Early injury results in impaired spatial memory and cognitive flexibility. a Significant differences were found in latency to the platform between sham and injured animals. *** p < 0.001. b During the probe trial, 24 h following the last day of training, uninjured animals crossed the platform location significantly more times than injured animals. ** p < 0.01. c 24 h following the probe trial, reversal trials were done. Significant differences were found in latency to the platform between sham and injured animals. * p < 0.05. d These differences were not due to differences in the subjects’ motor ability as no differences were observed for the swim speeds throughout all phases of testing.

Fig. 9.

Early injury results in impaired spatial memory and cognitive flexibility. a Significant differences were found in latency to the platform between sham and injured animals. *** p < 0.001. b During the probe trial, 24 h following the last day of training, uninjured animals crossed the platform location significantly more times than injured animals. ** p < 0.01. c 24 h following the probe trial, reversal trials were done. Significant differences were found in latency to the platform between sham and injured animals. * p < 0.05. d These differences were not due to differences in the subjects’ motor ability as no differences were observed for the swim speeds throughout all phases of testing.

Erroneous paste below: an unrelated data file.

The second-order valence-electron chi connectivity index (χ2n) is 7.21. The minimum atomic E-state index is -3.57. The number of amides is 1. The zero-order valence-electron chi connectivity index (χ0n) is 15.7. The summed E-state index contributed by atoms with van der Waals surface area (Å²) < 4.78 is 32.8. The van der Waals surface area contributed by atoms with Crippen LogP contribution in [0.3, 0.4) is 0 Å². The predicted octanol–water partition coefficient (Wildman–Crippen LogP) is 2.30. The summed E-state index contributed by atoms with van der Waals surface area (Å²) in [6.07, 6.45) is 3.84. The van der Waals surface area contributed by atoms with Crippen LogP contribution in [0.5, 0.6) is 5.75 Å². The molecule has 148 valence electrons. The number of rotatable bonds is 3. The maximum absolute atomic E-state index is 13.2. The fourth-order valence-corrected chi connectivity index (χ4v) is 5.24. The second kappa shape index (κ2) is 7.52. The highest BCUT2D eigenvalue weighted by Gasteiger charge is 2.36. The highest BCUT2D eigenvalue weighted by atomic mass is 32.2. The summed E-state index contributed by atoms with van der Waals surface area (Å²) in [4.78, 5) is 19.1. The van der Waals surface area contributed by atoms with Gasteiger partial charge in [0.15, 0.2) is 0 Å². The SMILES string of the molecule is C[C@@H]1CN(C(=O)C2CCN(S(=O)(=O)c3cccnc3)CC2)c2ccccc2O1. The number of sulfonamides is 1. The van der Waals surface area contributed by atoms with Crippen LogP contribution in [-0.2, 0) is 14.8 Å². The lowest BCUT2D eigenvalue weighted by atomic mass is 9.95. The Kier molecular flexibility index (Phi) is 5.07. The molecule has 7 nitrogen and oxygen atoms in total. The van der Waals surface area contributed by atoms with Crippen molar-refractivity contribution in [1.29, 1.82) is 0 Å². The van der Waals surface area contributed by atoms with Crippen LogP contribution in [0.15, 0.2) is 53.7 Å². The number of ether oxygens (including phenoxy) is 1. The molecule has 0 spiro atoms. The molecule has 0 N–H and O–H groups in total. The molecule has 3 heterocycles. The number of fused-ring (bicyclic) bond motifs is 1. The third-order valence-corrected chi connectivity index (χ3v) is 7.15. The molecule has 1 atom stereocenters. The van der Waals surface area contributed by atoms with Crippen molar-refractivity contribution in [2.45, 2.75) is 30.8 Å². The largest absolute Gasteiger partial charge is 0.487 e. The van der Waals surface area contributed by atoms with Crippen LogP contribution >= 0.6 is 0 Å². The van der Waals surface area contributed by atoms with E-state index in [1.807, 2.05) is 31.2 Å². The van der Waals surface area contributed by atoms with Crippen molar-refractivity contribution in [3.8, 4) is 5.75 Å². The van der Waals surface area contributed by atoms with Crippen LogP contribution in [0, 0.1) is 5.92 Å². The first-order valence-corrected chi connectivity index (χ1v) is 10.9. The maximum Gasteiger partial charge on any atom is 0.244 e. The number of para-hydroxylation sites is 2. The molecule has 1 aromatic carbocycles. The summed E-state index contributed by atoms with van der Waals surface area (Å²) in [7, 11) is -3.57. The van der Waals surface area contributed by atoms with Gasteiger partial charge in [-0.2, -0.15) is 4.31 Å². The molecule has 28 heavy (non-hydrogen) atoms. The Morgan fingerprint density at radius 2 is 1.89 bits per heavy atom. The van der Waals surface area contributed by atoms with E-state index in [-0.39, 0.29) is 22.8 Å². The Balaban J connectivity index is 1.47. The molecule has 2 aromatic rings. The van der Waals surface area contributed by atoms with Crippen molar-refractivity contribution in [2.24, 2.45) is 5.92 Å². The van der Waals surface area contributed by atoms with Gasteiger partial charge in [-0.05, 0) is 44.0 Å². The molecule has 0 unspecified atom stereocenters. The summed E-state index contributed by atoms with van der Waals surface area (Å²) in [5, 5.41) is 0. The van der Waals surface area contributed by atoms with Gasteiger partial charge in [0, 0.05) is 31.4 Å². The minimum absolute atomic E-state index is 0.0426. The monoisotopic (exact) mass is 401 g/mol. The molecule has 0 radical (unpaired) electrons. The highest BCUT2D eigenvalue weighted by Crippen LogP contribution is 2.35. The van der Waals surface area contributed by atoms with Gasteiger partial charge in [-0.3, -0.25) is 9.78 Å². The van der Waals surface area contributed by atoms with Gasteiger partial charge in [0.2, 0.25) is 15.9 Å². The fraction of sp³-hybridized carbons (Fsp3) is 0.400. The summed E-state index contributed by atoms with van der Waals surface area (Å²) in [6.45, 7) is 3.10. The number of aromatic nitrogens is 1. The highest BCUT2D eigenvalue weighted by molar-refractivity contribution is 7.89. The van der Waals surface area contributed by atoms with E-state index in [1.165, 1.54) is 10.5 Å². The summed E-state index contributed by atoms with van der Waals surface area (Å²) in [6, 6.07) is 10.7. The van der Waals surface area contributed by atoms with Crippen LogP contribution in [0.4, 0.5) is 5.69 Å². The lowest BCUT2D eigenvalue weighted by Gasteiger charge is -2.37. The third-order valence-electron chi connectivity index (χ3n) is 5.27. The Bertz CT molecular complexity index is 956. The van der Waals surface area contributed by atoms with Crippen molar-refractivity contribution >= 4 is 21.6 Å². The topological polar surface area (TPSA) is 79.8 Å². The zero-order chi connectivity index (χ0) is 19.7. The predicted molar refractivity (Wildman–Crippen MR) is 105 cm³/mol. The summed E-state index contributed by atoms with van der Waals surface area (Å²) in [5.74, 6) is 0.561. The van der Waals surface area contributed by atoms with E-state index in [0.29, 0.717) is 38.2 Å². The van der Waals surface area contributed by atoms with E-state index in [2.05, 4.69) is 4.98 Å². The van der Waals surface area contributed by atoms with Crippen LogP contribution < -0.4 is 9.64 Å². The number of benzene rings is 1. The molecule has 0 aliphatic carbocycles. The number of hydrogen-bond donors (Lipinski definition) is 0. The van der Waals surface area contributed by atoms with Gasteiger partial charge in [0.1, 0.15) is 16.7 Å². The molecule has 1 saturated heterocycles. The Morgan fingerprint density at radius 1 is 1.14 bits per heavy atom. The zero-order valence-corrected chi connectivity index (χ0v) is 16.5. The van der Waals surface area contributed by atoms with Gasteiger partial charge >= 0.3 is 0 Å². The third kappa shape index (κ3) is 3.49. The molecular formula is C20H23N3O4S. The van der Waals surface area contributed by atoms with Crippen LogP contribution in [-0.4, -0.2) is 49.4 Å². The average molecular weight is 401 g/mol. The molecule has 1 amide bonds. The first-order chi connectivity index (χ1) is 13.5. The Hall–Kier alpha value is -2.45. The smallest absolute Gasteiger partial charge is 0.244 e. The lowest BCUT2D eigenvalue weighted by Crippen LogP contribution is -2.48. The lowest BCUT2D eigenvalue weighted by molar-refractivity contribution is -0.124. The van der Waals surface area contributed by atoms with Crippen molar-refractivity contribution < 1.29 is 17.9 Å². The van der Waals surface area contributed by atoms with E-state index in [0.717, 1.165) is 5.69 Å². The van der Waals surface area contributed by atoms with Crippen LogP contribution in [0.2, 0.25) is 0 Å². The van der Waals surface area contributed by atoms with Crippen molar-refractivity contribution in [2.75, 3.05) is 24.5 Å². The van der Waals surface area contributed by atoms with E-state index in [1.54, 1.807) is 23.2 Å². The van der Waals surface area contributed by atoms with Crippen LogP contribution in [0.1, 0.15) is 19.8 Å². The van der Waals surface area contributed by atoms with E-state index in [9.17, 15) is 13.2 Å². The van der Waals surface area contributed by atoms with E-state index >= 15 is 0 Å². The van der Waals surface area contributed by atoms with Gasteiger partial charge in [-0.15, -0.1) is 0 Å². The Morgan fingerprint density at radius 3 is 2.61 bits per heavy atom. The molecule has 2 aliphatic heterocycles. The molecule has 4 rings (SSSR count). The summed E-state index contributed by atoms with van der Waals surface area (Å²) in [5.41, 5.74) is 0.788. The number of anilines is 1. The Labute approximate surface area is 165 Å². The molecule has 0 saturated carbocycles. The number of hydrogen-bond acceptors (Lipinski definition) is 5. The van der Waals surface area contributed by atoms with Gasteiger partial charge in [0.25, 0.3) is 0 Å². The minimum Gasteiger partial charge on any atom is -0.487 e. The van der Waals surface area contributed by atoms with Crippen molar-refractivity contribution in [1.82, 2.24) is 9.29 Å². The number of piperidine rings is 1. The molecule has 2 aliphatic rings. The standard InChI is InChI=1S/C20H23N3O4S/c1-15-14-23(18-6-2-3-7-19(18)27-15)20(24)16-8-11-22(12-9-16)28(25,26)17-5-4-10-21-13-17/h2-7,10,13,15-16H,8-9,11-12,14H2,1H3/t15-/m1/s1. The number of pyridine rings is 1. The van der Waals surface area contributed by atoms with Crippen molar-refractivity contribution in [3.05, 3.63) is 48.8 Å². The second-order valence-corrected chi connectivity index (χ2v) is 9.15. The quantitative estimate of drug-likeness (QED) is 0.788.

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Animals were tested on a probe day to measure spatial memory and platform acquisition. During the probe test the platform was removed from the pool. The number of platform crossings was analyzed for injured and uninjured animals. An independent samples t test showed a significant difference in platform crossings between CCI animals and uninjured animals. Uninjured animals crossed the platform significantly more than the injured animals (t24 = –3.415, p < 0.001; Fig. 9b). This difference indicates that animals who were not injured had a better spatial memory than injured animals.